• Search Google Scholar
    • Export Citation
  • MitchellCRobinMAMahrouf-YorgovMMayeufAMansouriAFromentyBGilgenkrantzH 2009 Protection against hepatocyte mitochondrial dysfunction delays fibrosis progression in mice. Hepatology 823a823a. (https://doi.org/10.2353/ajpath.2009.090332)

    • Search Google Scholar
    • Export Citation
  • OwenJLZhangYBaeSHFarooqiMSLiangGHammerREGoldsteinJLBrownMS 2012 Insulin stimulation of SREBP-1c processing in transgenic rat hepatocytes requires p70 S6-kinase. PNAS 1618416189. (https://doi.org/10.1073/pnas.1213343109)

    • Search Google Scholar
    • Export Citation
  • Perez-CarrerasMDel HoyoPMartinMARubioJCMartinACastellanoGColinaFArenasJSolis-HerruzoJA 2003 Defective hepatic mitochondrial respiratory chain in patients with nonalcoholic steatohepatitis. Hepatology 9991007. (https://doi.org/10.1053/jhep.2003.50398)

    • Search Google Scholar
    • Export Citation
  • PessayreDFromentyB 2005 Nash: a mitochondrial disease. Journal of Hepatology 928940. (https://doi.org/10.1016/j.jhep.2005.03.004)

  • PorstmannTSantosCRGriffithsBCullyMWuMLeeversSGriffithsJRChungYLSchulzeA 2008 SREBP activity is regulated by mTORC1 and contributes to Akt-dependent cell growth. Cell Metabolism 224236. (https://doi.org/10.1016/j.cmet.2008.07.007)

    • Search Google Scholar
    • Export Citation
  • TatsutaT 2009 Protein quality control in mitochondria. Journal of Biochemistry 455461. (https://doi.org/10.1093/jb/mvp122)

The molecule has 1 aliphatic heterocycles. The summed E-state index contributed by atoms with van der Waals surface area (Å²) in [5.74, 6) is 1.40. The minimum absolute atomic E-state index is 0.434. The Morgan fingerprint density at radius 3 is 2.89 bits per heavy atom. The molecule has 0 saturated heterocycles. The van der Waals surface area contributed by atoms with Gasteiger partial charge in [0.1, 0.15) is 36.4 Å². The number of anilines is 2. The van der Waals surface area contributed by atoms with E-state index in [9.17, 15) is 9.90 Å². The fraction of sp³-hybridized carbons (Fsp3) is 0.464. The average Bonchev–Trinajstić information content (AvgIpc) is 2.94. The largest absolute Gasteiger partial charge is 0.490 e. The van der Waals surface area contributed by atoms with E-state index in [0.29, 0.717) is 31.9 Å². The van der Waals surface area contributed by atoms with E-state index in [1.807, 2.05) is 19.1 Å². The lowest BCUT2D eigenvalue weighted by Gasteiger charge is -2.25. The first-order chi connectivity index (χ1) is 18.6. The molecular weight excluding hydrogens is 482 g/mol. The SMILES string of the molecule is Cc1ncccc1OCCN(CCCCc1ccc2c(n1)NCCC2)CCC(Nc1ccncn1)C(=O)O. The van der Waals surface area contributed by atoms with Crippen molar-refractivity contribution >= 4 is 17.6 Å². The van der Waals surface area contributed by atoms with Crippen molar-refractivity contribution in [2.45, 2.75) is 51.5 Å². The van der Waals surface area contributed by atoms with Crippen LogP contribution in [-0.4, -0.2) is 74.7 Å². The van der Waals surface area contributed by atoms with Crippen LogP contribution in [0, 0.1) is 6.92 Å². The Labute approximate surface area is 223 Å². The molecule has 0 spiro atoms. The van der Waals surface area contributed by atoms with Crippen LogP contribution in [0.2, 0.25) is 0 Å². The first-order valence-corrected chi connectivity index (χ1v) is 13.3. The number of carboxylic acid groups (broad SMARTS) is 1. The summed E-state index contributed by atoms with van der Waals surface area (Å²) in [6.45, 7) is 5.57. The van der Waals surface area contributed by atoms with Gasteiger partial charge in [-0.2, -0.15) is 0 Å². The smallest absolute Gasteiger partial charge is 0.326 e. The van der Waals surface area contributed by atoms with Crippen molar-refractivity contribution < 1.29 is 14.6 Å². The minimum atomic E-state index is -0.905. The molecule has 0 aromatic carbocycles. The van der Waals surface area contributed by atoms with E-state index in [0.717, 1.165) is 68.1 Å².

• VenojarviMAunolaSPuhkeRMarniemiJHamalainenHHalonenJPLindstromJRastasMHallstenKNuutilaPet al. 2008 Exercise training with dietary counselling increases mitochondrial chaperone expression in middle-aged subjects with impaired glucose tolerance. BMC Endocrine Disorders 3. (https://doi.org/10.1186/1472-6823-8-3)

    • Search Google Scholar
    • Export Citation
  • Wilson-FritchLNicoloroSChouinardMLazarMAChuiPCLeszykJStraubhaarJCzechMPCorveraS 2004 Mitochondrial remodeling in adipose tissue associated with obesity and treatment with rosiglitazone. Journal of Clinical Investigation 12811289. (https://doi.org/10.1172/JCI21752)

    • Search Google Scholar
    • Export Citation
  • WoollacottAJSimpsonPB 2001 High throughput fluorescence assays for the measurement of mitochondrial activity in intact human neuroblastoma cells. Journal of Biomolecular Screening 413420. (https://doi.org/10.1177/108705710100600607)

    • Search Google Scholar
    • Export Citation
  • YeRJungDYJunJYLiJLuoSKoHJKimJKLeeAS 2010 Grp78 heterozygosity promotes adaptive unfolded protein response and attenuates diet-induced obesity and insulin resistance. Diabetes 616. (https://doi.org/10.2337/db09-0755)

    • Search Google Scholar
    • Export Citation
  • YeciesJLZhangHHMenonSLiuSYeciesDLipovskyAIGorgunCKwiatkowskiDJHotamisligilGSLeeCHet al. 2011 Akt stimulates hepatic SREBP1c and lipogenesis through parallel mTORC1-dependent and independent pathways. Cell Metabolism 2132. (https://doi.org/10.1016/j.cmet.2011.06.002)

    • Search Google Scholar
    • Export Citation
  • YoshiuchiKKanetoHMatsuokaTAKasamiRKohnoKIwawakiTNakataniYYamasakiYShimomuraIMatsuhisaM 2009 Pioglitazone reduces ER stress in the liver: direct monitoring of in vivo ER stress using ER stress-activated indicator transgenic mice. Endocrine Journal 11031111. (https://doi.org/10.1507/endocrj.k09e-140)

    • Search Google Scholar
    • Export Citation
  • ZhaoQWangJLevichkinIVStasinopoulosSRyanMTHoogenraadNJ 2002 A mitochondrial specific stress response in mammalian cells. EMBO Journal 44114419. (https://doi.org/10.1093/emboj/cdf445)

    • Search Google Scholar
    • Export Citation